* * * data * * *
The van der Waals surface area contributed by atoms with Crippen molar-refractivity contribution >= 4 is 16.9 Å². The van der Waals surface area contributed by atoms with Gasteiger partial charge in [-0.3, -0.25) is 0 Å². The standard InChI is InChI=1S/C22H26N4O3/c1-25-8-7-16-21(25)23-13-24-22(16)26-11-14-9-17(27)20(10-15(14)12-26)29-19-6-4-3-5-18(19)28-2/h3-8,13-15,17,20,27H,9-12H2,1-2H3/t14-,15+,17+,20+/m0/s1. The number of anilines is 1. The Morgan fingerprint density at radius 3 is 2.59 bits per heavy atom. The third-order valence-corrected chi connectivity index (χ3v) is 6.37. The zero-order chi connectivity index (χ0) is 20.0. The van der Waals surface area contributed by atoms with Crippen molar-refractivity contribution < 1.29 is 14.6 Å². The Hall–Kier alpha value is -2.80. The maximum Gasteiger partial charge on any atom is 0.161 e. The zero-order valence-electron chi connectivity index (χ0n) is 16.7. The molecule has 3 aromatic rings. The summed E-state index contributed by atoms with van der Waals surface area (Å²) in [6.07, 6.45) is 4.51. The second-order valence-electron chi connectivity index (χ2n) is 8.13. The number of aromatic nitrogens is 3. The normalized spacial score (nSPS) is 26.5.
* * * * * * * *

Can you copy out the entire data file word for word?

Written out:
The van der Waals surface area contributed by atoms with Crippen molar-refractivity contribution >= 4 is 16.9 Å². The van der Waals surface area contributed by atoms with Gasteiger partial charge in [-0.3, -0.25) is 0 Å². The standard InChI is InChI=1S/C22H26N4O3/c1-25-8-7-16-21(25)23-13-24-22(16)26-11-14-9-17(27)20(10-15(14)12-26)29-19-6-4-3-5-18(19)28-2/h3-8,13-15,17,20,27H,9-12H2,1-2H3/t14-,15+,17+,20+/m0/s1. The number of anilines is 1. The Morgan fingerprint density at radius 3 is 2.59 bits per heavy atom. The third-order valence-corrected chi connectivity index (χ3v) is 6.37. The zero-order chi connectivity index (χ0) is 20.0. The van der Waals surface area contributed by atoms with Crippen molar-refractivity contribution < 1.29 is 14.6 Å². The Hall–Kier alpha value is -2.80. The maximum Gasteiger partial charge on any atom is 0.161 e. The zero-order valence-electron chi connectivity index (χ0n) is 16.7. The molecule has 3 aromatic rings. The summed E-state index contributed by atoms with van der Waals surface area (Å²) in [6.07, 6.45) is 4.51. The second-order valence-electron chi connectivity index (χ2n) is 8.13. The number of aromatic nitrogens is 3. The normalized spacial score (nSPS) is 26.5.